In-depth analysis
IONORT-ISP system (IONOspheric Ray-Tracing – IRI-SIRMUP-Profiles) was developed and tested by comparing the recorded oblique ionograms over the radio link between Rome (41.89ºN, 12.48ºE), Italy, and Chania (35.51ºN, 24.02ºE), Greece, with IONORT-ISP synthesized oblique ionograms. As upgrade of the system: a) electron-neutral particle collisions have been included by using a collision frequency model, which consists of a double exponential profile; b) ISP model of 3-D electron density profile grid has been extended down to the altitudes of the D layer; c) the resolution in latitude and longitude of ISP model for 3-D electron density profile grid has been increased from 2°x2° to 1°x1°. Based on these updates, a new applicative software tool package, named IONORT-ISP-WC system (WC means with collisions) was developed, and a database of 33 IONORT-ISP-WC synthesized oblique ionograms was calculated for single and multiple ionospheric reflections (1 – 3 hop paths). IONORT-ISP-WC synthesized oblique ionograms were compared with both IONORT-IRI-WC synthesized oblique ionograms, generated by applying IONORT in conjunction with the 3-D International Reference Ionosphere (IRI) electron density profile grid, and the recorded oblique ionograms over the aforementioned radio link. The results obtained show that: (1) during daytime, for the lower ionospheric layers, the traces of the synthesized oblique ionograms are cut away at lower HFs because of the noteworthy HF absorption; (2) during night-time, for the higher ionospheric layers, the traces of the synthesized oblique ionograms are not cut off at lower HFs because of thr negligible HF absorption; (3) IONORT-ISP-WC MUF values are more accurate than IONORT-IRI-WC MUF values.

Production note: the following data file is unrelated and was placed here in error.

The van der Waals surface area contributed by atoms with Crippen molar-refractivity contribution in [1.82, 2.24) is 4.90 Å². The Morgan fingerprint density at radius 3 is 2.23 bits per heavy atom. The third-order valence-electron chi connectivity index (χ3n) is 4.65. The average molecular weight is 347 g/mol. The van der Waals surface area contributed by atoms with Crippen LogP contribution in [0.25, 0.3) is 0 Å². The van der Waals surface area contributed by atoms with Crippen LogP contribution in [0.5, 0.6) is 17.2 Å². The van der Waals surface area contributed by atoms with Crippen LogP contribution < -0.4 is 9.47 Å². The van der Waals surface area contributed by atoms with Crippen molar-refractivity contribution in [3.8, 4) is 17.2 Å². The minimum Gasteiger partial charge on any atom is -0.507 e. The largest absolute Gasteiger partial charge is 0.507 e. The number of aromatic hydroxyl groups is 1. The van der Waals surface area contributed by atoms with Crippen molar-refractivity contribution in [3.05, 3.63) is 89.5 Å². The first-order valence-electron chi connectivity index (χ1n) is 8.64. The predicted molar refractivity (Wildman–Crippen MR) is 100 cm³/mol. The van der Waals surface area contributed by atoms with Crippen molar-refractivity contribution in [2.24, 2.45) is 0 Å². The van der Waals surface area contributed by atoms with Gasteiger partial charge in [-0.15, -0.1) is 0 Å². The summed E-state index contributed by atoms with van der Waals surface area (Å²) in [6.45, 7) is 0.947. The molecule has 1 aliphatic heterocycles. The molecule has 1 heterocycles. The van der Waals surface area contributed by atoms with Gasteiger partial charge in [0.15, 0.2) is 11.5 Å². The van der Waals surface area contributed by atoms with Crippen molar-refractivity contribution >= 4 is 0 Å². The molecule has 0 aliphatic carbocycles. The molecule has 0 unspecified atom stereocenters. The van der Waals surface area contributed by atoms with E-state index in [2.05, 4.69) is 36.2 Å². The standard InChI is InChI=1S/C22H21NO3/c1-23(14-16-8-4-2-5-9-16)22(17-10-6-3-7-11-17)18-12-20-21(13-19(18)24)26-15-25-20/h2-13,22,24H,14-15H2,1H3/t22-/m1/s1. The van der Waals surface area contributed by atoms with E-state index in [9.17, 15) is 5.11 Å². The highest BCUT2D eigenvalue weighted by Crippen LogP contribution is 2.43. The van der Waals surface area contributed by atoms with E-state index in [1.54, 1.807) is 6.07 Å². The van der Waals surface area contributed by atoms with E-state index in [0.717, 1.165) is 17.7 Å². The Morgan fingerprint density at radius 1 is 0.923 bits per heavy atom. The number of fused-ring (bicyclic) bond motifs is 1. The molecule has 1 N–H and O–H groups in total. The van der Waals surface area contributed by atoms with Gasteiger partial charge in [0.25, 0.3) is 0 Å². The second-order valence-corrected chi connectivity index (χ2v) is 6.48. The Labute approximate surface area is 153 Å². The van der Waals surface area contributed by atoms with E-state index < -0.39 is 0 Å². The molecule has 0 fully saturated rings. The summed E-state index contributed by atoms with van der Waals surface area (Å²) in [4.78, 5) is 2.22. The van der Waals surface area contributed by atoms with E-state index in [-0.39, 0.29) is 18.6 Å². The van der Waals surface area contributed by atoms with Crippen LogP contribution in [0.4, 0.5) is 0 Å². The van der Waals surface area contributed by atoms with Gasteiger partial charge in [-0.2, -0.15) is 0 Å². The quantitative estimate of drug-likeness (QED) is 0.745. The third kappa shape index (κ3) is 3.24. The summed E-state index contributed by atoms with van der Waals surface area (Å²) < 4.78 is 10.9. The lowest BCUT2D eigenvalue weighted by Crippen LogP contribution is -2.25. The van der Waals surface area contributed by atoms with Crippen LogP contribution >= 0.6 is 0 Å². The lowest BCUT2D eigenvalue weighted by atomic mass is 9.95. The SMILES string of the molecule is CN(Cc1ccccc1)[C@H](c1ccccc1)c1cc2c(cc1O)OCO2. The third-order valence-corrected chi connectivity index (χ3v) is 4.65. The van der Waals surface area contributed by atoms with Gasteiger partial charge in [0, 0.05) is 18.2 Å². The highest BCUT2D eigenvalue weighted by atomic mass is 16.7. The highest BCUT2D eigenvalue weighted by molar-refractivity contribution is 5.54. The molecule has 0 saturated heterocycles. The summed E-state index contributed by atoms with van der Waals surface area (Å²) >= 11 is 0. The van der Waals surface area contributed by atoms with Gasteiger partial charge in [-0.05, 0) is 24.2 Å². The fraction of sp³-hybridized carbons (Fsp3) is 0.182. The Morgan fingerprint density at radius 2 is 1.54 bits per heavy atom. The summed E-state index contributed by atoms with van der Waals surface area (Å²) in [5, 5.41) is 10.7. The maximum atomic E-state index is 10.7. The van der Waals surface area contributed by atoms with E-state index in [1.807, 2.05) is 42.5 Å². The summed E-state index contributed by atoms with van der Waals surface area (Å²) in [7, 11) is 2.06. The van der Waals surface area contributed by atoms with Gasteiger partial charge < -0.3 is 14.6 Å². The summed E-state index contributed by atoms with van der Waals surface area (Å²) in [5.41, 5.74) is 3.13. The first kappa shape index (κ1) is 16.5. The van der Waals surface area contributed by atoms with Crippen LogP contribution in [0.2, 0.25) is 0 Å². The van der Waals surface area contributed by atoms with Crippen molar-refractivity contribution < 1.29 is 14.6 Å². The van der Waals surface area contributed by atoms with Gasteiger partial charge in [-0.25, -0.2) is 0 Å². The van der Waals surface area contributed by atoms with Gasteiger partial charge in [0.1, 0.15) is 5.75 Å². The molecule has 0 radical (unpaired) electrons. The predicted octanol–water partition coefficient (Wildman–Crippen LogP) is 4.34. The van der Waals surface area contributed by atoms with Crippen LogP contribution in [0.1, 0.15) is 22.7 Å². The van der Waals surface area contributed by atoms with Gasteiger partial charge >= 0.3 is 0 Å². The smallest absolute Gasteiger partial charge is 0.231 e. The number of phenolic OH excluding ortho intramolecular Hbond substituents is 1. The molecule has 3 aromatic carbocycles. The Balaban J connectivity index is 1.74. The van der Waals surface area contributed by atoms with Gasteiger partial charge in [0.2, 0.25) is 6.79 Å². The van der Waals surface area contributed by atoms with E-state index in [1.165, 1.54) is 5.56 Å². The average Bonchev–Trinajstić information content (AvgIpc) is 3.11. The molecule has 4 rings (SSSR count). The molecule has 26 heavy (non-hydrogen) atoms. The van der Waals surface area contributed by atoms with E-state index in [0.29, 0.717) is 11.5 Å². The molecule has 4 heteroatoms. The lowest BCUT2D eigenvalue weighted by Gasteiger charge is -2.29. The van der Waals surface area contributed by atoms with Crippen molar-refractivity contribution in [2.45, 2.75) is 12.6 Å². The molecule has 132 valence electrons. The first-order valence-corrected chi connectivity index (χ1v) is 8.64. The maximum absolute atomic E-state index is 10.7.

IONORT_Fig 3
Fig.3 – Overall flowchart of IONORT-ISP system (IONOspheric Ray-Tracing – IRI-SIRMUP-Profiles).
IONORT_Fig 4
Fig.4 – Map of the central Mediterranean region, which is considered by IONORT. Red coloured stars represent the ionospheric stations used as input from ISP model. In blue colour, the radio link between the TX (Rome, Italy) and the RX (Chania, Greece) points used to test the effectiveness of IONORT-ISP system.
IONORT_Fig 5
Fig.5 – A comparison between the oblique ionogram recorded over the Rome-Chania radio link on 07 July 2011 at 15:00 UT (top panel), and the corresponding ionograms oblique synthesized by IONORT-IRI-WC (middle panel) and IONORT-ISP-WC (bottom panel) systems (WC means with collisions). The red and purple coloured vertical lines indicate the Maximum Usable Frequency (MUF) values for the single and multiple ionospheric reflections (1 – 3 hop paths) respectively. The Lower Observable Frequency (LOF) values are also indicated for the E and F layers. For the sake of clarity, only the ordinary trace computed taking the geomagnetic field into account is shown. With both 1 – 3 hop paths, a nested loop cycle was iterated with azimuth angles from 121° to 122° of step 0.2°. The elevation angle step was set to 0.2° and the range accuracy of RX point to 0.1 %. The ionograms calculated without applying the collisional model, labelled with NC (no collisions), are also shown for a further comparison.
IONORT_Fig 6
Fig.6 – Comparisons between the differences (IONORT-IRI-WC MUF – measured MUF) (green coloured squares) and (IONORT-ISP-WC MUF – measured MUF) (red coloured squares) for testing the whole database. The arrows indicate the cases for which IONORT-ISP-WC system mostly underestimates/overestimates the MUF values. The symbol * marks the 6 cases for which IONORT-IRI-WC system works better than IONORT-ISP-WC system.